We prefer to create shows where the 'edges' of the world are blurred, and where the audience has a lot more freedom to make creative decisions – especially decisions that we might not have anticipated.
Our rule is that we never refuse a reasonable, in-world request and that whatever the audience gives us we roll with and bend the show around it.
For us, it's the unknowns that are the most fun bit.
We prepare as best we can – we make sure we know the world of the show inside out, and we create interesting characters for the audience to interact with.
We also come up with a satisfying story structure that will take whatever the audience gives us and turn it into a satisfying narrative. We rarely script things, however.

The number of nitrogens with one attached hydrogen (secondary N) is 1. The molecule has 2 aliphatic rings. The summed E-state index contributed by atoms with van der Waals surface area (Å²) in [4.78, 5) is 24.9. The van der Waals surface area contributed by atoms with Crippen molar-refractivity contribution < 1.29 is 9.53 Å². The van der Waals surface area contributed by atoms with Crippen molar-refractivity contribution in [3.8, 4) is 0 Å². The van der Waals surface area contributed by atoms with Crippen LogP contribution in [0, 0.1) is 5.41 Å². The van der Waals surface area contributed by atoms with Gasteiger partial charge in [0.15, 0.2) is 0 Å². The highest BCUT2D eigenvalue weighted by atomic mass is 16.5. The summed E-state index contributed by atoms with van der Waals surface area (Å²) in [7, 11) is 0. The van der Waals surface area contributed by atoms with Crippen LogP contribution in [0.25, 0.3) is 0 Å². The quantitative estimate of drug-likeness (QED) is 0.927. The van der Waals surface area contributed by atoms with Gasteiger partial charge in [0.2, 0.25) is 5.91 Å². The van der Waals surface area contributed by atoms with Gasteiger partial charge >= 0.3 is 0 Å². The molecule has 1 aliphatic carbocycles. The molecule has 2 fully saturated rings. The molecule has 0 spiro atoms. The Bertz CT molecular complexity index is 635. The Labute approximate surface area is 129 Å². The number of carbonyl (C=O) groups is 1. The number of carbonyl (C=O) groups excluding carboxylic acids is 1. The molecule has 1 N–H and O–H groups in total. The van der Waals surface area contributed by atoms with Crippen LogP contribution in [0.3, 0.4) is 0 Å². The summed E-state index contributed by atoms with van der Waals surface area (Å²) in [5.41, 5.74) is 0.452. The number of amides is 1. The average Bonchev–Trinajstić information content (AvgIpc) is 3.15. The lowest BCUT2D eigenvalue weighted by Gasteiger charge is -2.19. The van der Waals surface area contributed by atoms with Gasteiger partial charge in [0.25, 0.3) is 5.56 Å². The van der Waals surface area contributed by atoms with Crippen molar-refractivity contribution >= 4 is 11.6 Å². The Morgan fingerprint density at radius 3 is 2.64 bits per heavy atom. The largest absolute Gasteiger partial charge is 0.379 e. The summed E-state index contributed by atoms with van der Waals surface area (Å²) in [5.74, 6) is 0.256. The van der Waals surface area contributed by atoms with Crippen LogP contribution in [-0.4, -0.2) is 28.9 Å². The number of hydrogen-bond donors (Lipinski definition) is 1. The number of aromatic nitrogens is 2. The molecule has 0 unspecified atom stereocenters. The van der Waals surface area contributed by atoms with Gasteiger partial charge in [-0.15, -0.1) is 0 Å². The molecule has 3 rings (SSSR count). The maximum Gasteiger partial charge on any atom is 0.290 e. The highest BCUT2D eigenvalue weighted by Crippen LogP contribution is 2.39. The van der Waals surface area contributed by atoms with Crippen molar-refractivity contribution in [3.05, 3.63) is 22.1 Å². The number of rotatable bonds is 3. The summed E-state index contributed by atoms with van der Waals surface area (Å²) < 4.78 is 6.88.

We find that it is pretty easy for an audience to spot the difference between an actor delivering lines and an actor conversing naturally.
Also, having lines puts another huge limitation on the actor.
In a show like this, when the audience stray from what is expected and you have no lines to cover it then the instinctive reaction is to panic and clam up.
If you have no lines at all, however, then there is nothing to be worried about. If you stay present in the world and in character then you can handle anything thrown at you.
How do you prepare for the unexpected?
In conventional theatre, when something unexpected happens then it is a problem that needs to be solved.
Stage management might have to step in to find a solution, and actors who are working from a script will naturally be thrown by anything extraordinary that they are not specifically prepared for.